The Times… are changing

Groundbreaking editorial from the Times. June 16 2016, The Times Breaking Good Public health officials have seen the logic of decriminalising illegal drugs. This is an important step towards putting violent gangs out of business. Would it ever make sense to jail a chain-smoker for smoking or an alcoholic for touching drink? On the basis that the answer is no, the Royal Society for Public Health (RSPH) is urging the government to decriminalise the personal possession and use of all illegal drugs. This is radical advice, but also sound. Ministers should give it serious consideration. Prosecutions in Britain for small-scale personal cannabis use are already rare. To this extent the new proposals would not do much more than bring the statute book up to date with the status quo in most parts of the country. But the change the RSPH has in mind would go much further. It would push Britain into a small group of countries that have switched from regarding the use of drugs including heroin, cocaine and ecstasy as a health issue rather than one of criminal justice. This is not a switch to be taken lightly, nor one the Home Office under present management is likely to take without sustained pressure from elsewhere in government. Yet the logic behind it and evidence from elsewhere are persuasive. Indeed, the government should be encouraged to think of decriminalisation not as an end in itself but as a first step towards legalising and regulating drugs as it already regulates alcohol and tobacco. The RSPH’s model is a drug decriminalisation initiative in Portugal that is now 15 years old....

World leaders call for end to “Disastrous” Drug War in letter to UN

“Humankind cannot afford a 21st century drug policy as ineffective and counter-productive as the last century’s,” letter says. Signatories include Former Presidents of Mexico, Colombia, Brazil, Chile, Nigeria, Cape Verde, Switzerland & Poland; Former Prime Ministers of Greece, Hungary & The Netherlands, Distinguished Scholars, Jurists, Clergy, Business Leaders, Elected Officials, Celebrities and Others....

Insights – Sax Institute

The President of the Australian Drug Law Reform Foundation Dr Alex Wodak was recently interviewed by the Sax Institute about drug prohibition and drug law reform. The Sax Institute is a national leader in promoting the use of research evidence in health policy. The video was made for Web CIPHER – a website for health decision makers and those interested in evidence informed...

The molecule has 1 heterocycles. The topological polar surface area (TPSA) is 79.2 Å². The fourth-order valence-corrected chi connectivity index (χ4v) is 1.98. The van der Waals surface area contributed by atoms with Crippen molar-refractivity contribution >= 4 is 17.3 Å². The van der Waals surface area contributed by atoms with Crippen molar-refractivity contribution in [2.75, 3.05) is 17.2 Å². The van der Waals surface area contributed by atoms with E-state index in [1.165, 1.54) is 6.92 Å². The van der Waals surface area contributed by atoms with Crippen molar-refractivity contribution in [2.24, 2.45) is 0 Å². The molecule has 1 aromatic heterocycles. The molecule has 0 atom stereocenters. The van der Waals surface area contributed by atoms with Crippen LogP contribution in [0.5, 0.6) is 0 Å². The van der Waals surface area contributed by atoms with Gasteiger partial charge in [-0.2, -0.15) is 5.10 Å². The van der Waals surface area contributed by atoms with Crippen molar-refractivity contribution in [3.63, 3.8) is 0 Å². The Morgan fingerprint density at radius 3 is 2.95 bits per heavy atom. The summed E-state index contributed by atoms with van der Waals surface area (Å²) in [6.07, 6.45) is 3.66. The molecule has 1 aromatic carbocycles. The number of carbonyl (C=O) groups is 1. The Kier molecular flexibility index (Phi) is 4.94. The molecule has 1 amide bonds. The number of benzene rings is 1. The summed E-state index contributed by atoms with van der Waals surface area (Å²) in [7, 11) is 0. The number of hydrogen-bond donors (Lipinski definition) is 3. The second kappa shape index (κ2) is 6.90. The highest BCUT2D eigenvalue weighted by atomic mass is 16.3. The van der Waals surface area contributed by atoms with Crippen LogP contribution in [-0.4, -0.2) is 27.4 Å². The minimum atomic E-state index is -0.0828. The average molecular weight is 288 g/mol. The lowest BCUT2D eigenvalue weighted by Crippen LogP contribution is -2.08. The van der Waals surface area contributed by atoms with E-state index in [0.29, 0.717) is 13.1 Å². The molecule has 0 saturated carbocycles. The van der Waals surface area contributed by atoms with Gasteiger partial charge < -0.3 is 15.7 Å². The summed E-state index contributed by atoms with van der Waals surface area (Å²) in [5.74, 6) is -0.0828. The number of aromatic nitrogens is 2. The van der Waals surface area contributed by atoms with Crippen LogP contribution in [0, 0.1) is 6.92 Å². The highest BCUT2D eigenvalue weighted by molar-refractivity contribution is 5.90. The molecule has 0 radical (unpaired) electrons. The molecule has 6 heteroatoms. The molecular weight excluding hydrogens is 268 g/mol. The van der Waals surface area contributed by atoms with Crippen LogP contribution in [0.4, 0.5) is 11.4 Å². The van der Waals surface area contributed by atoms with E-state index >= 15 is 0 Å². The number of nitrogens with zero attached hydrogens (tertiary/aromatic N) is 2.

Former Supreme Court judge says drug laws irrational

Drugs are no different to other indulgences, so why are they illegal? The distinction between illegal drugs and legal pursuits such as alcohol, gambling and cigarettes is irrational. Read the full article by Harold Sperling, QC, retired Supreme Court of NSW judge...

The good politics of bad drug policy has brought about the rise of ice

Dr Alex Wodak in the Guardian: Global drug prohibition evolved and peaked during the 20th century and is now declining. Many leaders now say that the “war on drugs” has failed. Worse than that it has encouraged more dangerous drugs to push out less dangerous drugs while acting like Viagra for politicians facing tough elections.   Bad drug policy has been good politics. But this has left Australia with a high prevalence of methamphetamine use and problems compared to many other countries....

United Kingdom: Injectable Opioid Treatment gets Government go-ahead

From King’s College London: IOT [Injectable Opioid Treatment] involves the prescription and supervised self-administration of injectable diamorphine (pharmaceutical heroin) or injectable methadone in a supervised clinical setting for opiate misusers Some patients don’t respond to our current treatments. This makes the availability of other types of treatment (second line therapy) a good idea. Unfortunately, Australians have no access to injectable opioid treatment. It wasn’t always so: Heroin was legally available on prescription in Australia until 1953. It was so widely used as a painkiller and in cough mixtures that Australia was the world’s largest per capita user of heroin. The 1953 prohibition of heroin was the result of international pressure on Australia to conform to the prohibition of heroin adopted by other countries, with some opposition from the AMA. Ironically, heroin, cannabis, and other drugs were prohibited in Australia well before their use became a major social issue. Perhaps the biggest problem we had with heroin at this time was doping in horse racing. Follow this link for a historical account of heroin prohibition in...